Vitamins in Chocolate Cake: Why Use Historical Fiction in the Classroom?
One of the great pleasures of my job as a writer for American Girl is getting letters from my young readers. Over the years, I’ve had tens of thousands of letters, every one as unique, sweet, earnest, and quirky as its writer. Very often, my correspondent asks me, “Why do you write about people who lived long ago?” And I write back, “Because I love thinking about what your life or my life would have been like if we had lived in another time, don’t you?” But that answer tells only one reason why I write historical fiction, and why I think it is a good idea to use historical fiction to teach history. There are other reasons, too.
First, I think historical fiction can make history matter—make it irresistible—to young readers. And it is important to make history matter, because reading about the past not only gives children factual information—sort of a mental timeline, for example, so that they know that the Revolutionary War happened before the Civil War—but learning about the past also allows, encourages, and teaches a child to identify with other voices, views, cultures, and times, which is a good life skill. Reading about the past teaches empathy and compassion. It helps a child see the similarities that lie just underneath our differences.
Ah, but how do we capture the children’s interest? How do we pique their curiosity? How do we engage their imaginations? Well, that’s the magic of historical fiction. And that magic is a second reason why I write historical fiction, and why I think it is good to use it in the classroom. I believe that good historical fiction exercises a child’s imagination through a vicarious experience. It leads children to use themselves and their own lives as comparisons to the characters that lived long ago and often, far away, to reflect on their own experience, to ask their families questions. It awakens awareness, perks up perception, sparks conversations. Reading historical fiction can lead a child to ask, ”What’s my voice? What’s my view? Which side should I be on? Is there a right side?“ So really, what we’re trying to do through historical fiction is to help our students realize they are what history is. What they do matters. They had better pay attention. What we’re trying to do is to sort of tickle a moral intelligence, a mindfulness, a sense of responsibility, into being.
Helping children to be empathetic to others and more aware of themselves are two good and worthy reasons to use historical fiction, but to me, there’s a third reason that’s most important of all. I think the best word to describe it is delight. Teachers and writers want to inspire enthusiasm. We want to say to children, “Oh, look! Isn’t that cool? Can you believe how wacky and wild and fascinating the world is? The universe is abundant and it’s all out there waiting for you.” Historical fiction helps us fire up our students and readers because it uses emotion to make the facts matter. It uses emotion to teach gentle life lessons, and to form a ribbon of connection between the child in the classroom and the characters in the story.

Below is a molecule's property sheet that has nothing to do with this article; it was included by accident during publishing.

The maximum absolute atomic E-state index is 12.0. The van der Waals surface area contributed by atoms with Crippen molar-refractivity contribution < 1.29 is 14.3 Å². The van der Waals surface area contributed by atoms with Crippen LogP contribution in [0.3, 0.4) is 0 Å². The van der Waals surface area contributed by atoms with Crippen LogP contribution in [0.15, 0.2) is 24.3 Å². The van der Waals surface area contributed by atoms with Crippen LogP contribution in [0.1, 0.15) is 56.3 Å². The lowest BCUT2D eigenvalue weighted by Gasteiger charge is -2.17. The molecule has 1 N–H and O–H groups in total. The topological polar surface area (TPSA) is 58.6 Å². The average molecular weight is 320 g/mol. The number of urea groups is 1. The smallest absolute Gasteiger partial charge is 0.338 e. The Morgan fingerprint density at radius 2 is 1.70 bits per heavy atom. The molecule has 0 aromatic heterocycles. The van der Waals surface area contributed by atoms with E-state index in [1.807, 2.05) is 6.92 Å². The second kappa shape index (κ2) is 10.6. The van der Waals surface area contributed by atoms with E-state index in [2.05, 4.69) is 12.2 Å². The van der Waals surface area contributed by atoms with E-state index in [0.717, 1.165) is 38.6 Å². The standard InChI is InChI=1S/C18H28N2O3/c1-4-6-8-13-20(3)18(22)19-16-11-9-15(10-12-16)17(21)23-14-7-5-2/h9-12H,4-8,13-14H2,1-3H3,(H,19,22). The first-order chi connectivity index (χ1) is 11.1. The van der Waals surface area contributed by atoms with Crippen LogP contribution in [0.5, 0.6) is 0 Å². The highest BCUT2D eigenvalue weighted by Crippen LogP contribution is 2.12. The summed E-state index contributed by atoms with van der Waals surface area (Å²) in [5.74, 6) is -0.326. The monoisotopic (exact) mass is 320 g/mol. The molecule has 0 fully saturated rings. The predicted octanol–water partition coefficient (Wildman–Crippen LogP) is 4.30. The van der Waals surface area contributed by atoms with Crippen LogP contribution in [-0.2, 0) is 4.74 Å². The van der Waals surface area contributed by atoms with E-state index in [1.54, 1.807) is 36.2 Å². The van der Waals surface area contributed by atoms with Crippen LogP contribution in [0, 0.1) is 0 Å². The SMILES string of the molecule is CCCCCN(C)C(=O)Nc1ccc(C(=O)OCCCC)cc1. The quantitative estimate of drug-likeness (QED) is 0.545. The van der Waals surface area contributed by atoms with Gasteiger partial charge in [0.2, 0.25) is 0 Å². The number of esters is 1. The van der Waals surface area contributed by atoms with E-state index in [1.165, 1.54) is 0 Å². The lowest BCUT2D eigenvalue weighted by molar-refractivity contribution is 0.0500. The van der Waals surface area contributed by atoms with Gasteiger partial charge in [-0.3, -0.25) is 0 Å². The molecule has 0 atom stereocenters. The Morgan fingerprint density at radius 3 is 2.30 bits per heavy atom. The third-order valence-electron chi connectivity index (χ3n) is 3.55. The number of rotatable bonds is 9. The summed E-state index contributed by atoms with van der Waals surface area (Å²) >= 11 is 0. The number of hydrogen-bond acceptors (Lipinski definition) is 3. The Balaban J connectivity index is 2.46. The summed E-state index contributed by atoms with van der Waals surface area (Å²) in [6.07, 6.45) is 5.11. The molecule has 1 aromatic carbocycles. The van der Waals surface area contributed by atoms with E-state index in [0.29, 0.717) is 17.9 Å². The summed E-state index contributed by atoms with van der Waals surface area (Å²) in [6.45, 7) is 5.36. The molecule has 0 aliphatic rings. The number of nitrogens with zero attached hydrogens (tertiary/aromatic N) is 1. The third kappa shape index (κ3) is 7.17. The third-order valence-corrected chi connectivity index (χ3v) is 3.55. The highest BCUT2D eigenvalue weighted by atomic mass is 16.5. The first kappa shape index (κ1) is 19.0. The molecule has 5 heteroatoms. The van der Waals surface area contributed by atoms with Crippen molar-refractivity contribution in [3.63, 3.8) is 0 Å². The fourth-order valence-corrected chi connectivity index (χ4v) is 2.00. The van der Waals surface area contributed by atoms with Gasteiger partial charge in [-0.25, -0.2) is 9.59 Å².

Good historical fiction is funny, challenging, amusing, absorbing, scary, sad, and full of—here’s that word again—delight. Historical fiction is inspired by the child and inspires the child in return. It celebrates the child. It respects the child. Good historical fiction meets readers where they are right now, engaged with school, family, and friends, feeling the drives for love and friendship, and feeling the conflict between being a member of society and yet defining one’s self as a unique and independent being. It grows out of the child’s nature, which is energetic, curious, merry, passionate, exuberant, and earnest. So you might say that my readers themselves are another reason why I write historical fiction. And your students are the reason why historical fiction is a sturdy and effective vehicle for teaching history and a gift—a very good gift—to use in the classroom.
Say you're already using historical fiction in the classroom—what about asking your students to write some of their own? High school teacher Ron Gorr has some ideas. Just as students should read historical fiction along with primary and secondary sources, so should students write it drawing on primary and secondary sources. Ask students how they think their fiction (and the fiction they read) reflects the writer as well as her or his historical research. What in the story shows modern ways of thinking? What might people living at the time the stories are set in think if they read them?